# Hawking warns of alien contact

Discussion in 'Astronomy, Exobiology, & Cosmology' started by baftan, Apr 25, 2010.

1. ### soullustRegistered Senior Member

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As an emotionless machine could be yes.

But a machine could never have the experiences or the feelings that the human mind holds, so I would prefer be immortal by the means of cyborgs which can possibly preserve the human mind, and feelings.

3. ### cluelusshusbund+ Public Dilemma +Valued Senior Member

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O i see... well i thank it will be posible to duplicate those thangs in a machine... ie... biological not necesary.!!!

5. ### madanthonywayneMorning in AmericaRegistered Senior Member

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You're assuming an alien race that advances at about the same rate we do. Suppose we're dealing with an ancient race that, while more advanced than us when they receive the first radio waves, advances much more slowly than we do. To them, 2000 years might seem an insignificant amount of time. Harry Turtledove proposed just such a scenario in his World at War Series

7. ### Mr MacGillivrayBannedBanned

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The argument of logic will only work when we are dealing with two logical species in the scenario of extraterrestrial contact.

We already know that one of them isn't logical.

Then the argument also seems to be based that the alien lifeform will be intelligent. Why can't it be a superbug that eats its way through earth, like a flesh eating bacteria can eat through a human body? (A bug without a brain will act logically).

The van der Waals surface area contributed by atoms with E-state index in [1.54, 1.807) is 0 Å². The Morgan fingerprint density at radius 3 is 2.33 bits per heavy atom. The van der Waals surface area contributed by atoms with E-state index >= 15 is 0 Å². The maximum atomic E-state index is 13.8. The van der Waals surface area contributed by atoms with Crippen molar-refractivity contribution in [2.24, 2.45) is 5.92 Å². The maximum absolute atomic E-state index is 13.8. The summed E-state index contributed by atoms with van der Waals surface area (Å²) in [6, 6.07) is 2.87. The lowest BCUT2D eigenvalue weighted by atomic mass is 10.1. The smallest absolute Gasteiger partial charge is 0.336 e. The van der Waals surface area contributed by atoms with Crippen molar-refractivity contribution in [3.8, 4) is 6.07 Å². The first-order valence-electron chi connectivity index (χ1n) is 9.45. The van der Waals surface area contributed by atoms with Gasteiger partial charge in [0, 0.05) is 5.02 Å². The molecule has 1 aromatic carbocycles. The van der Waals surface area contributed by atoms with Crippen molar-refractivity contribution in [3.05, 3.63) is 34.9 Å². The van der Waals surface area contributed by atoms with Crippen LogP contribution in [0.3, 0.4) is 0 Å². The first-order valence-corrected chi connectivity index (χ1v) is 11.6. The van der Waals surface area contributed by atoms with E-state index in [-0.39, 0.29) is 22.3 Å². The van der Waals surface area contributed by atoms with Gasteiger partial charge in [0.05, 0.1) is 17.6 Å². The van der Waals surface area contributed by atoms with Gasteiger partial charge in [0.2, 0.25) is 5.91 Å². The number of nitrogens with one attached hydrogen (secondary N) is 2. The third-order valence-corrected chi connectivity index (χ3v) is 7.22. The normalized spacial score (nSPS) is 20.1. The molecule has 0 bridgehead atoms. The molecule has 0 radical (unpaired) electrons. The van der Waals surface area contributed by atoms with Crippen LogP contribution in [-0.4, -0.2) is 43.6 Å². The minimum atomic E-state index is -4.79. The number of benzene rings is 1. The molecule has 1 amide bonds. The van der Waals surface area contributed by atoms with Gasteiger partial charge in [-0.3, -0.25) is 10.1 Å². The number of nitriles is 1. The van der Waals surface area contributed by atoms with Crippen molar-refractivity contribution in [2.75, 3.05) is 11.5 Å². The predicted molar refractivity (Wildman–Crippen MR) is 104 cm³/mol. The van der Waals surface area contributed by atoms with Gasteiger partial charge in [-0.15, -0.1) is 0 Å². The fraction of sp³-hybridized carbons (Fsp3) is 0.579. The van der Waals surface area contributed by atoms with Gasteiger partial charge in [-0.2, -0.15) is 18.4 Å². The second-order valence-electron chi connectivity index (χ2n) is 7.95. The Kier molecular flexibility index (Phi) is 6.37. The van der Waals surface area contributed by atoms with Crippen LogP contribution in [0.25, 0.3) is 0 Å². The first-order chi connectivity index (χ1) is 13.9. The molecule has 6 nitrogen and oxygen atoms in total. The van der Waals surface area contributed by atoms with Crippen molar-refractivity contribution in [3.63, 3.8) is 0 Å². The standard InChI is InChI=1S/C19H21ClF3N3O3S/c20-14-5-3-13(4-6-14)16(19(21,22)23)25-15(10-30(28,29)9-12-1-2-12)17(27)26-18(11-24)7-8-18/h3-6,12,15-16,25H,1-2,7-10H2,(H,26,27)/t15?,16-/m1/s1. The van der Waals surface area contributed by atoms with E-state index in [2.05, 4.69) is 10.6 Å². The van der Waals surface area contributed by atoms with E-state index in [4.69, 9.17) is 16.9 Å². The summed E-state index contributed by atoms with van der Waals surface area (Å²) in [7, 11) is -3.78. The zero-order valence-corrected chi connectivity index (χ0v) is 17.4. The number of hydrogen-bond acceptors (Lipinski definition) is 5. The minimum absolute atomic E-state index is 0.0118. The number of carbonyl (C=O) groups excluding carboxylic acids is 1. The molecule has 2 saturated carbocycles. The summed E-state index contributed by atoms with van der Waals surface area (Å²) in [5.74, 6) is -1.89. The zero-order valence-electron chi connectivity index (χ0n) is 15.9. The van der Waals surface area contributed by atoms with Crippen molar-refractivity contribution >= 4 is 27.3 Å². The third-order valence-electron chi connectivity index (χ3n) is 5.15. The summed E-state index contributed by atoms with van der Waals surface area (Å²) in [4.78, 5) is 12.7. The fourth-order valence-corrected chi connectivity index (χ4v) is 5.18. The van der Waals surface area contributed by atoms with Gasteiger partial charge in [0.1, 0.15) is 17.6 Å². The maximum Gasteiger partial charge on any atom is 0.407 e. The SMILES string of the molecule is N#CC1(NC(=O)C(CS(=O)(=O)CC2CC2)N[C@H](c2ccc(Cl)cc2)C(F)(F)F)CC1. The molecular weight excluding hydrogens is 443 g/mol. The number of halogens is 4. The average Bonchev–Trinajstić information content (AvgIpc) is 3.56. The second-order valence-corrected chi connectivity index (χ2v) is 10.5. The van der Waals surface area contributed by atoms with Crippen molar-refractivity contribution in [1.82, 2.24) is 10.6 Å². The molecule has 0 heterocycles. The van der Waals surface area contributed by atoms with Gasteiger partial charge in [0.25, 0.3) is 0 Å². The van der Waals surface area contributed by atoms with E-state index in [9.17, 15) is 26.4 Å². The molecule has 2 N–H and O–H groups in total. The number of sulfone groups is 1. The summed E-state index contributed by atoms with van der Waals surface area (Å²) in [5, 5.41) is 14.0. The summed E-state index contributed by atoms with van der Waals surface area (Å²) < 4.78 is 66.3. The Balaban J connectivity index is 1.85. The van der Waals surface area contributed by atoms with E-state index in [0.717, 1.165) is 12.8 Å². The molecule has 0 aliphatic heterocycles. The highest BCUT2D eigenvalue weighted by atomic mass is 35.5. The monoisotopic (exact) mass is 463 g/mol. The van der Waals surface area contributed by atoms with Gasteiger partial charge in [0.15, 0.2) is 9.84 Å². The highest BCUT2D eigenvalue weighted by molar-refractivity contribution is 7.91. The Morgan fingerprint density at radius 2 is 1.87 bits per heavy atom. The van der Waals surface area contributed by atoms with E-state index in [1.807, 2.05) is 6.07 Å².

8. ### NasorValued Senior Member

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There is no telling what the alien threshold for detection is, or how far away they might be. If the aliens are fifty thousand years more advanced than us, and are "only" 100 or 200 light years away, this might be a very big problem. Perhaps our technology would be advanced enough for us to defend ourselves by the time they notice us and arrive here, but it very well might not be.
2000 light years seems like a pretty long distance. I would be more worried about whoever is within a few hundred light years.
There is no need for it to be a "massive armada," and no clear reason to think that such an expedition would be particularly expensive or resource-intensive for them. They might just send some inexpensive automated weapons to kill us with their much more advanced technology, with no more relative expense or hassle than if we were to launch a cruise missile at some little island we didn't like. Or, perhaps more likely, they will simply accelerate a "cruise missile" up to near the speed of light and crash it into the Earth. It won't matter what our technology is like when it arrives, because we won't be able to see it coming until the moment of impact. Or perhaps a combination; a near-light-speed missile to wreck Earth, plus a few automated weapons to destroy any colonies, space stations, etc.
You are trying to pull a straw man with your 2000 light year argument. What about 50 light years? What about 100? 150? There are about 14500 stars within 100 light years, and we have little idea what might be living around them. Within 150 light years, there are about fifty thousand star systems.